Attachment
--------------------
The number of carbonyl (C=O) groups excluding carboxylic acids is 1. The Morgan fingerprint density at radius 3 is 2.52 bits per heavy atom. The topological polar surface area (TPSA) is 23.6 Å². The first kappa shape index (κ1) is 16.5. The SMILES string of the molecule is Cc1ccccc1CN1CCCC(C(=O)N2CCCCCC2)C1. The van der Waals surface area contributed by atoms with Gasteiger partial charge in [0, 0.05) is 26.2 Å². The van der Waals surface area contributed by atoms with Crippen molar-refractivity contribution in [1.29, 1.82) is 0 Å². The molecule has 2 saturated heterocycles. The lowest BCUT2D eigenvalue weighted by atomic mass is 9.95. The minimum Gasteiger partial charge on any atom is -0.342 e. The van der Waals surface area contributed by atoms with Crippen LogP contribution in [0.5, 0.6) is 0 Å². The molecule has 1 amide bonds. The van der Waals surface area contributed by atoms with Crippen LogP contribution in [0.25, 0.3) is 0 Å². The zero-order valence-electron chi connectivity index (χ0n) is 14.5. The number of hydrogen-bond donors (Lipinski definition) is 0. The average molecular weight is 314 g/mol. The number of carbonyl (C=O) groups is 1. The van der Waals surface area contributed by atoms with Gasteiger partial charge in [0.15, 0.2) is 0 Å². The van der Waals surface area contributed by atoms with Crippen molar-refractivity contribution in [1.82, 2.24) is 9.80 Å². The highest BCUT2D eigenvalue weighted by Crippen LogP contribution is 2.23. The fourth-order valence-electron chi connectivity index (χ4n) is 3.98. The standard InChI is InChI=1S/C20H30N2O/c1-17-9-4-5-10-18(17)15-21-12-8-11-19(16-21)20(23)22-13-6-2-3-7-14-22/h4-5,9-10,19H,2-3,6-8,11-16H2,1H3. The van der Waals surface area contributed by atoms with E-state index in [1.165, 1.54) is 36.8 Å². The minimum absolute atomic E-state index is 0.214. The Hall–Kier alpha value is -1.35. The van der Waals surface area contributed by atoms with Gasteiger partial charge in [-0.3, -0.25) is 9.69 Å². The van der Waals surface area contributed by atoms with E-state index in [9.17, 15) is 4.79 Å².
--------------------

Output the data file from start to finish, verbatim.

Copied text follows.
The number of carbonyl (C=O) groups excluding carboxylic acids is 1. The Morgan fingerprint density at radius 3 is 2.52 bits per heavy atom. The topological polar surface area (TPSA) is 23.6 Å². The first kappa shape index (κ1) is 16.5. The SMILES string of the molecule is Cc1ccccc1CN1CCCC(C(=O)N2CCCCCC2)C1. The van der Waals surface area contributed by atoms with Gasteiger partial charge in [0, 0.05) is 26.2 Å². The van der Waals surface area contributed by atoms with Crippen molar-refractivity contribution in [1.29, 1.82) is 0 Å². The molecule has 2 saturated heterocycles. The lowest BCUT2D eigenvalue weighted by atomic mass is 9.95. The minimum Gasteiger partial charge on any atom is -0.342 e. The van der Waals surface area contributed by atoms with Crippen LogP contribution in [0.5, 0.6) is 0 Å². The molecule has 1 amide bonds. The van der Waals surface area contributed by atoms with Crippen LogP contribution in [0.25, 0.3) is 0 Å². The zero-order valence-electron chi connectivity index (χ0n) is 14.5. The number of hydrogen-bond donors (Lipinski definition) is 0. The average molecular weight is 314 g/mol. The number of carbonyl (C=O) groups is 1. The van der Waals surface area contributed by atoms with Gasteiger partial charge in [0.15, 0.2) is 0 Å². The van der Waals surface area contributed by atoms with Crippen molar-refractivity contribution in [1.82, 2.24) is 9.80 Å². The highest BCUT2D eigenvalue weighted by Crippen LogP contribution is 2.23. The fourth-order valence-electron chi connectivity index (χ4n) is 3.98. The standard InChI is InChI=1S/C20H30N2O/c1-17-9-4-5-10-18(17)15-21-12-8-11-19(16-21)20(23)22-13-6-2-3-7-14-22/h4-5,9-10,19H,2-3,6-8,11-16H2,1H3. The van der Waals surface area contributed by atoms with E-state index in [1.165, 1.54) is 36.8 Å². The minimum absolute atomic E-state index is 0.214. The Hall–Kier alpha value is -1.35. The van der Waals surface area contributed by atoms with Gasteiger partial charge in [-0.3, -0.25) is 9.69 Å². The van der Waals surface area contributed by atoms with E-state index in [9.17, 15) is 4.79 Å².